Lancashire tidal energy project passes first hurdle
A £200 million proposal to build the UK’s first estuary-based tidal energy power station on the River Wyre in Lancashire has gained momentum after being given a green light by the Duchy of Lancaster.
The project is being managed by Natural Energy Wyre, which hopes to construct a tidal barrage across 600 metres of the River Wyre.
The barrage, which would take three years to build, would have a lifespan of 120 years, create 5,000 jobs and deliver 90MW of electricity capacity – enough to power 50,000 homes.
If constructed, the barrage is also expected to attract up to 600,000 visitors to the region, with leisure facilities and an educational learning centre also planned.
With exclusivity rights now granted by the landowner, the Duchy of Lancaster, and support from Lancashire County Council, Lancaster University and international engineering consultancy Arup, the project can now move forward to raising the £10 million needed to complete a full planning application.
Bob Long, managing director of Natural Energy Wyre, called the news a “real milestone”.
“[It] gives us the green light to move forward with the next stage in developing a clean renewable energy project right here in the North West of the UK”, he said.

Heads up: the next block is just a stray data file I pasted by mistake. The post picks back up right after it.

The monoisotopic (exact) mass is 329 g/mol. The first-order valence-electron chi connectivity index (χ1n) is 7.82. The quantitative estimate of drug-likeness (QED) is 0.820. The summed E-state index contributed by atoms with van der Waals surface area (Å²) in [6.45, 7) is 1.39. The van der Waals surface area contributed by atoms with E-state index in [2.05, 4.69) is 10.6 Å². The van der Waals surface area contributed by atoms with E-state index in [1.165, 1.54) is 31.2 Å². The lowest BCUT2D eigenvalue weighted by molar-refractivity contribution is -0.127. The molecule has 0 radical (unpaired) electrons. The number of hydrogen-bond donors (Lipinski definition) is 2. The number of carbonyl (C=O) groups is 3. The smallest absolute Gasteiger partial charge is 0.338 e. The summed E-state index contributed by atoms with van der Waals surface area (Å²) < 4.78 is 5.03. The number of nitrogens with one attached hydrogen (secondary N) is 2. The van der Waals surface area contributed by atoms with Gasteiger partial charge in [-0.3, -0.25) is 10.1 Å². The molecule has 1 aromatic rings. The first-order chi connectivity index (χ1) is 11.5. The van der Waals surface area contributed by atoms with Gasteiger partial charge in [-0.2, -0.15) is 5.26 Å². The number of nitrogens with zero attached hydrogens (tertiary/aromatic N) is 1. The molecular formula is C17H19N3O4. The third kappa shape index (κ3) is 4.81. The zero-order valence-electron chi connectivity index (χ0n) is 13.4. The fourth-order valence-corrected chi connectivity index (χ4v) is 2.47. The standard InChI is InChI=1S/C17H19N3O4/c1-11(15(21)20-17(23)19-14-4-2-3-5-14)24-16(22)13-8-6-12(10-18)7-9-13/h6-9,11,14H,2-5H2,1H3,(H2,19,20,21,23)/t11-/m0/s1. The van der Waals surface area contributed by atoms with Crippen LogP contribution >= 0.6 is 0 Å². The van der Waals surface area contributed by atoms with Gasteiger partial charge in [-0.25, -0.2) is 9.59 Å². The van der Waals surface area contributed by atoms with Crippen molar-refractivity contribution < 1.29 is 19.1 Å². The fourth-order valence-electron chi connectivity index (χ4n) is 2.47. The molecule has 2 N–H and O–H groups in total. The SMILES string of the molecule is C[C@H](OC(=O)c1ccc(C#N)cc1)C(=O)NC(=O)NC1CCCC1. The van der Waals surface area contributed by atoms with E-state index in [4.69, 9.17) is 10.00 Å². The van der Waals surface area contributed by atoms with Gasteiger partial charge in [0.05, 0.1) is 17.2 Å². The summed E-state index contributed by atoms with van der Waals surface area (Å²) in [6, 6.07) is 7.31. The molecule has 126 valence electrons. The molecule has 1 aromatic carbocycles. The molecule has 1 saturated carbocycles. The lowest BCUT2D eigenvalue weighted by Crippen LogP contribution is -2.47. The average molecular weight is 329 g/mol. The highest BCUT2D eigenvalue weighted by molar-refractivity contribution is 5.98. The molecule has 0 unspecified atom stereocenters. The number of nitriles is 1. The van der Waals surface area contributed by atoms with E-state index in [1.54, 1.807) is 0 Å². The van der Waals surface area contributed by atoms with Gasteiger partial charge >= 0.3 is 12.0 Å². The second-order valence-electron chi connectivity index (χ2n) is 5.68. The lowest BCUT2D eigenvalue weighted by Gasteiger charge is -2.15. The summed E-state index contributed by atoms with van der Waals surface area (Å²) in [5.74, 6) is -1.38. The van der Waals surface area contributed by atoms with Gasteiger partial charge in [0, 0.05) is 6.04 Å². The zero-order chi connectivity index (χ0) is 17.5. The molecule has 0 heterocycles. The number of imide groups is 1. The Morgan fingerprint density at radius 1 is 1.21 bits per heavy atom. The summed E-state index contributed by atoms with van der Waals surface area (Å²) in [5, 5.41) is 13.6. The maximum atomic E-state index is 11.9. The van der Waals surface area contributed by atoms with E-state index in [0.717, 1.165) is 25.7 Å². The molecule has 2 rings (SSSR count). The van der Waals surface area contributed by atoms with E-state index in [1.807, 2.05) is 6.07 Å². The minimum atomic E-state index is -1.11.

“This is great news for all local people, on both sides of the river and beyond, and a real opportunity to be involved in helping the UK become less dependent on imported energy and the burning of fossil fuels.”
However, the project is not without opposition. Tim Melling, senior conservation officer at RSPB, said: “Climate change is the biggest threat to the natural environment so it is vital we invest more in renewable energy. But tidal barrages are not the right option and this proposed scheme on the Wyre would cause major damage to the estuary.
“A barrage would knock the tidal system out of sync and destroy this prime feeding habitat by reducing the size of feeding areas.”
Tidal energy projects are becoming increasingly topical in the UK energy arena as tides represent a much more reliable source of clean power than more intermittent wind or solar power generators.
The Government has recently given planning permission to the much larger £1 billion Swansea Bay Tidal Lagoon project – which will have an installed capacity of 320MW when completed – and businesses in the supply chain, such as Greater Manchester-based Roxtec, are moving fast to capitalise on growing opportunities in the sector.
Posted under General Interest on 23 June 2015